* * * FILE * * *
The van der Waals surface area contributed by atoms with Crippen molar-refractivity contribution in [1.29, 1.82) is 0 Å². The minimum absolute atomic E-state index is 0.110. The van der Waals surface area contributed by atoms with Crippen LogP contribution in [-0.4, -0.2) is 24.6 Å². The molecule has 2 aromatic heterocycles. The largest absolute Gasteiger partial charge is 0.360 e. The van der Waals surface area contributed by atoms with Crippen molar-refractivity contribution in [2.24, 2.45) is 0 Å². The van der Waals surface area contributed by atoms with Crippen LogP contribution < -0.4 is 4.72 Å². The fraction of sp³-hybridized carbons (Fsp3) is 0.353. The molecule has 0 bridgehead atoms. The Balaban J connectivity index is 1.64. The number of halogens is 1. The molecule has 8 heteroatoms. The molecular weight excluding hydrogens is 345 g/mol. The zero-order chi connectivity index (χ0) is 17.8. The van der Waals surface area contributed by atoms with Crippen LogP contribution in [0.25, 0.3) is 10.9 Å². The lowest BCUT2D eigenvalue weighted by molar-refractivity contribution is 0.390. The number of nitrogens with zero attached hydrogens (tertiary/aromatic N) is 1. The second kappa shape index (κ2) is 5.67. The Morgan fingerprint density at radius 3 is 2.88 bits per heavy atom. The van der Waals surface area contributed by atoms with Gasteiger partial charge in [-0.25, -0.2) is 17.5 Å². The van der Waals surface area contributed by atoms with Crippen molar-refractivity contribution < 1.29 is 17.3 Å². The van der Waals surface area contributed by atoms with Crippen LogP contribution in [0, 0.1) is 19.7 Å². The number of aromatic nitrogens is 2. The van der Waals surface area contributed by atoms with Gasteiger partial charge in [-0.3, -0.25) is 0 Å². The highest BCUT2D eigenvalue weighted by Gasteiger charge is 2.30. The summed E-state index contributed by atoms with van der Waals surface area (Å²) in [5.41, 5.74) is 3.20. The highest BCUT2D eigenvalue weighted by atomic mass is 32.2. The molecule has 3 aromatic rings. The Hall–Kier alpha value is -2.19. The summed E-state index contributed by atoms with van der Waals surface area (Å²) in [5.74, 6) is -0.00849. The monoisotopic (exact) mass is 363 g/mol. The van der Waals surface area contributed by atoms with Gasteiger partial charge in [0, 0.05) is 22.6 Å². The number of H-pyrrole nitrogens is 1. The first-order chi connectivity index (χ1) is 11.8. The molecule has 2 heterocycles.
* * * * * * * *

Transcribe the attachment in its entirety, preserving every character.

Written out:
The van der Waals surface area contributed by atoms with Crippen molar-refractivity contribution in [1.29, 1.82) is 0 Å². The minimum absolute atomic E-state index is 0.110. The van der Waals surface area contributed by atoms with Crippen LogP contribution in [-0.4, -0.2) is 24.6 Å². The molecule has 2 aromatic heterocycles. The largest absolute Gasteiger partial charge is 0.360 e. The van der Waals surface area contributed by atoms with Crippen molar-refractivity contribution in [2.24, 2.45) is 0 Å². The van der Waals surface area contributed by atoms with Crippen LogP contribution < -0.4 is 4.72 Å². The fraction of sp³-hybridized carbons (Fsp3) is 0.353. The molecule has 0 bridgehead atoms. The Balaban J connectivity index is 1.64. The number of halogens is 1. The molecule has 8 heteroatoms. The molecular weight excluding hydrogens is 345 g/mol. The zero-order chi connectivity index (χ0) is 17.8. The van der Waals surface area contributed by atoms with Crippen LogP contribution in [0.25, 0.3) is 10.9 Å². The lowest BCUT2D eigenvalue weighted by molar-refractivity contribution is 0.390. The number of nitrogens with zero attached hydrogens (tertiary/aromatic N) is 1. The second kappa shape index (κ2) is 5.67. The Morgan fingerprint density at radius 3 is 2.88 bits per heavy atom. The van der Waals surface area contributed by atoms with Gasteiger partial charge in [-0.25, -0.2) is 17.5 Å². The van der Waals surface area contributed by atoms with Crippen molar-refractivity contribution < 1.29 is 17.3 Å². The van der Waals surface area contributed by atoms with Crippen LogP contribution in [0, 0.1) is 19.7 Å². The number of aromatic nitrogens is 2. The van der Waals surface area contributed by atoms with Gasteiger partial charge in [-0.3, -0.25) is 0 Å². The highest BCUT2D eigenvalue weighted by Gasteiger charge is 2.30. The summed E-state index contributed by atoms with van der Waals surface area (Å²) in [5.41, 5.74) is 3.20. The highest BCUT2D eigenvalue weighted by atomic mass is 32.2. The molecule has 3 aromatic rings. The Hall–Kier alpha value is -2.19. The summed E-state index contributed by atoms with van der Waals surface area (Å²) in [5.74, 6) is -0.00849. The monoisotopic (exact) mass is 363 g/mol. The van der Waals surface area contributed by atoms with Gasteiger partial charge in [0, 0.05) is 22.6 Å². The number of H-pyrrole nitrogens is 1. The first-order chi connectivity index (χ1) is 11.8. The molecule has 2 heterocycles.